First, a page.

How does chronic inflammation begin? It may start acutely—from an infection or injury—and then instead of shutting off, it becomes persistent. Chronic low-grade inflammation can also occur with exposure to chemicals (e.g., tobacco) or radiation, consuming an unhealthy diet or too much alcohol, not being very physically active, feeling stressed or socially isolated and having excess weight.
Want a gameplan to put out those slow-burning, smoldering fires? Here are some options.
Nutrition and Lifestyle Adjustments
There are medications that can help lower inflammation such as corticosteroids, immunosuppressants and biologics. However, lifestyle changes—including a healthy diet—can also help.
“For chronic low-grade inflammation not caused by a defined illness, lifestyle changes are the mainstay of both prevention and treatment,” says Harvard Health. The good news is that anti-inflammatory foods help you stay healthy and reduce your risk of many diseases. In fact, it’s estimated that 60 percent of chronic diseases could be prevented with a healthy diet. Here’s how.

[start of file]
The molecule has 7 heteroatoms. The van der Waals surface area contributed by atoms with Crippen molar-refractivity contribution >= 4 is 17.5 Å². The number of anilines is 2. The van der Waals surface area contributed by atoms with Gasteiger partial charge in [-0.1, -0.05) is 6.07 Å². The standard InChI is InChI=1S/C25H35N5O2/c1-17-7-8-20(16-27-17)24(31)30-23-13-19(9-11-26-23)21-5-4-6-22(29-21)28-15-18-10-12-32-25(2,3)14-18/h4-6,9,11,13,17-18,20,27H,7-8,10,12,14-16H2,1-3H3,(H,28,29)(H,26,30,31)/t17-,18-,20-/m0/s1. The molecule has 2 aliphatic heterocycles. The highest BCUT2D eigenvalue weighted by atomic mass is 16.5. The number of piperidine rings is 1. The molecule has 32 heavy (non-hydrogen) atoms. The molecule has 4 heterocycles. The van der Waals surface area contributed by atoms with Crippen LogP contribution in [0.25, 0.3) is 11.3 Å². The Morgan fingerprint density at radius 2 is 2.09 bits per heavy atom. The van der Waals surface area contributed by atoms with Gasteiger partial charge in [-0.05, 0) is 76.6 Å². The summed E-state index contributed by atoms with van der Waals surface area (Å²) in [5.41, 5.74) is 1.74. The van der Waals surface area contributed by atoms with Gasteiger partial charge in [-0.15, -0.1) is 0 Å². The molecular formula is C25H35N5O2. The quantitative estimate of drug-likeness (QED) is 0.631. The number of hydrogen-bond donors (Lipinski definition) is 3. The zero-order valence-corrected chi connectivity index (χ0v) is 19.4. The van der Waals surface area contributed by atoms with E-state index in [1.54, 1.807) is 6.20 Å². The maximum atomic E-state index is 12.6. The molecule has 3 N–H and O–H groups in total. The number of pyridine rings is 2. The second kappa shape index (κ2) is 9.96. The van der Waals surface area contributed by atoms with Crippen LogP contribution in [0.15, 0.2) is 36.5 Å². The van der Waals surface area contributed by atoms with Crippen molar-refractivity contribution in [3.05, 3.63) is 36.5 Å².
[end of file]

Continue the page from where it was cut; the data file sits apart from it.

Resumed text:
- Enjoy an anti-inflammatory diet by increasing your intake of fruits and vegetables, whole grains (brown rice, oats, bran), nuts (almonds), seeds, fish, poultry, legumes (beans, lentils), and healthy oils (olive oil)
- Pay particular attention to foods high in antioxidant polyphenols, including colorful plants such as berries, cherries, plums, red grapes, avocados, onions, carrots, beets, turmeric, green tea, and dark green leafy vegetables like spinach and kale
- Omega-3 fats found in salmon, trout, mackerel, soy, walnuts and flax can also help reduce pain and clear up inflammation